Since she had her knees over the edge and her feet hanging down, she didn't see what was going on. Her toes wriggled in her wool socks, her ankles bent and then stretched, and then with a soft poof of fluff, the socks vanished, and in their place were a pair of thick white-furred paws, dangling just above the floor.
March 12, 2018
A fox goes to the Bureau of Orthomorphic Management for a routine appointment and runs afoul of red tape. Mature.
Robin found the yellow envelope waiting in his mailbox on Thursday. It announced, in thick letters, that it was his final notice from the Bureau of Orthomorphic Management, and that he needed to renew his license by Friday or it would be revoked. As well as the final notice, it was also the first notice, and the only notice, that Robin had gotten.
The thought of letting his license lapse as some sort of protest came to mind, but then Robin remembered what a nightmare his friend Nick had gone through when he'd gotten his license revoked. He didn't even get his old name back; he'd had to take a crummy public-access name like Reginald.
So shortly after noon and still a little sleepy, Robin tugged the garage door open, threaded himself between his apartment-mates' cars, and climbed into his own. It wasn't a long drive, but he didn't want to leave his license's fate to the whims of the local bus route.
The building of the Bureau of Orthomorphic Management looked like a brick of tofu. It did have windows and doors, which aren't features of tofu, but even the un-tofu parts of the Bureau building were infused with that bland simplicity. Robin imagined vandalizing its facade with spraycans of sauce and spices.
There was a short concrete walkway that led to the front door, guarded by railings made lumpy by so many re-applied coats of black paint. Beside the double doors were two plastic signs mounted to the wall. The first said, 'Bureau of Orthomorphic Management, Regional Office'. Below, next to a small intercom, was the second sign. A drawing showed a stick-figure with large tusks hunched over, trying to fit through a door too short for them. 'Persons needing assistance please press button,' it said.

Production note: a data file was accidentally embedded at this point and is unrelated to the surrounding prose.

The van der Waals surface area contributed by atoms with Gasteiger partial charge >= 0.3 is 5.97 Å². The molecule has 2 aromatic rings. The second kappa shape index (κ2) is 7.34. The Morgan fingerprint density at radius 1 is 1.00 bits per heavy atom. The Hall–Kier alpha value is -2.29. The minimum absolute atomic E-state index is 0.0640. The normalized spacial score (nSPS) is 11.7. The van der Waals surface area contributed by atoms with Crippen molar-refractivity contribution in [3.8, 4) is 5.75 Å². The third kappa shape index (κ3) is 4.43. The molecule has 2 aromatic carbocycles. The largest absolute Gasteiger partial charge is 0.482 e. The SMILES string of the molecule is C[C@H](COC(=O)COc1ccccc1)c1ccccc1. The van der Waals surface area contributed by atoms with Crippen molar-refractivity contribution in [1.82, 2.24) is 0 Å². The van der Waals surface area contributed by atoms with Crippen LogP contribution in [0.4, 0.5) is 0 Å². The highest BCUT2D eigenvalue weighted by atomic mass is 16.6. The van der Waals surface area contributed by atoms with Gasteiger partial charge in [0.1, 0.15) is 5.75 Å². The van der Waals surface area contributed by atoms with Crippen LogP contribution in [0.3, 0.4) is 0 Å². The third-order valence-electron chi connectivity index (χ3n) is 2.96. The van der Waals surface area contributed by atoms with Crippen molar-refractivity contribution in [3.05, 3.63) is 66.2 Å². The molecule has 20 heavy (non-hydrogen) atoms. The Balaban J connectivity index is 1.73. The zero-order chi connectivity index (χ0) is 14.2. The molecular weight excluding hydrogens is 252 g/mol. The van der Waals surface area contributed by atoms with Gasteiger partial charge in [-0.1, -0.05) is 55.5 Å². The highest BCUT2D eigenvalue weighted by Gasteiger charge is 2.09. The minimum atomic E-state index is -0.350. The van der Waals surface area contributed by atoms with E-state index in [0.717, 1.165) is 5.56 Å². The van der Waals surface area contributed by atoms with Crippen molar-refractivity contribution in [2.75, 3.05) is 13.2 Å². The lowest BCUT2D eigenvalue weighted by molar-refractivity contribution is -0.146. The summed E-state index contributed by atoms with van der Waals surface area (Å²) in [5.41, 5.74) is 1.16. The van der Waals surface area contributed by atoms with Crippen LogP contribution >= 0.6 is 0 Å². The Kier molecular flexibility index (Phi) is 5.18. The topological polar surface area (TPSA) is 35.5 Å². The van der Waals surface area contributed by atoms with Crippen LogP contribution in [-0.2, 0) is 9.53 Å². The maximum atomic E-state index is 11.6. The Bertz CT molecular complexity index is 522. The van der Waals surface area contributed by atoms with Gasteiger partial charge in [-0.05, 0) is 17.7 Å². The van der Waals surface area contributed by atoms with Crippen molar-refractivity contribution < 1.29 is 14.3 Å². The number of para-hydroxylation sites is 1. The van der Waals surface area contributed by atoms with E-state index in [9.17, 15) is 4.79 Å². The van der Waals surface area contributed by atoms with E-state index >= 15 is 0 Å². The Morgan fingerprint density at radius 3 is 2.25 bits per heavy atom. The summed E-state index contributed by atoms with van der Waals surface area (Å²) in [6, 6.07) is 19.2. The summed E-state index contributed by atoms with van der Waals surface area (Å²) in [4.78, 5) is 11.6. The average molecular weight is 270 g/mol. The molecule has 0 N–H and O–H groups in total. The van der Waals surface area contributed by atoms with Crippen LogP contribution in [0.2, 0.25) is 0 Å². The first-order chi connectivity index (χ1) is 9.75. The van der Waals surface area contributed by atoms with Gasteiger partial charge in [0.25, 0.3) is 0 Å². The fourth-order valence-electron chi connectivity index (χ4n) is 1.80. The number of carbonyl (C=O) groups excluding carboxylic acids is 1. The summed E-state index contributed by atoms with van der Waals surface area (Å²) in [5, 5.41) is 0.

Robin pulled the door open and stepped inside. The top of the doorframe cleared his ears with two feet to spare. Foxes like him weren't the tallest species, but you'd have to be a giraffe to have trouble with the front door.
Past the front doors, Robin came to the lobby. The lobby was meant to have a directory. But at some point, someone had thought to pin up a sign directing visitors to their department. Then everyone else had realized what a good idea that was, and by now, the lobby had grown into a jungle of signage. Sheets of printer paper with arrows were taped to the walls and pinned to bulletin boards and stapled on top of each other, all begging the reader to follow their directions.
If you were coming to see the Exercise and Fitness Approval Board, that was on the other end of the building. Nonstandard Locomotion Permits could be found on the sixth floor, stairwell access only. The Body Planner's Office announced that it was "on the Mezzanine", which Robin thought was likely a made-up word to trick young interns.
July 22, 2017
Shoplifters Will Be Prostituted
A quick story written as a warm-up. Content warning for rough language and the sort of stuff you'd expect from the title. Explicit.
While the coyote up at the cash register had her nose down in her phone, Kris slipped another two bracelets off the rack and dumped them into her bag. Her bag was one of those big clunky ones—ten percent of why she wore it was because it was trendy, and the other ninety because you could stuff a lot of expensive stuff in there.
Well, as expensive as you could find in Too U, at least.
June 7, 2017
Becoming One of the Girls
A fox girl gets a makeover from a pair of trashy rats. Explicit, crude language.
"Hey, mine aren't as fake as yours, barbie-tits." Maria pulled the collar of her leather jacket open and shoved her chest forward. It was true. Rita's tits sat higher and tighter than Maria's.
Rita clicked her tongue and flexed an arm. "That's 'cause I got muscle. Means it's harder for me to be a fatass than it is for girls like you."
Maria scoffed at the other rat girl leaning on the counter. "Like you don't love my fat ass. Why else are you hanging out here?" She gestured around, at the racks of trashy clothing and slutty clubwear. There weren't any customers, so The B*tch Boutique was quiet, aside from the constant pulsing club beat over the speakers.
"Body shop's closed, TV sucks, might as well talk to a skank," Rita said. She hopped up onto the counter and dragged a cigarette out of her pocket. Maria didn't bother to tell her not to light up inside. Number one, she didn't care, and number two, Rita looked so fucking butch when she smoked that it drove her wild.
"You just wanna watch hot chicks trying on slutty clothes," Maria said.
"If that was true, I'd just hide in your closet."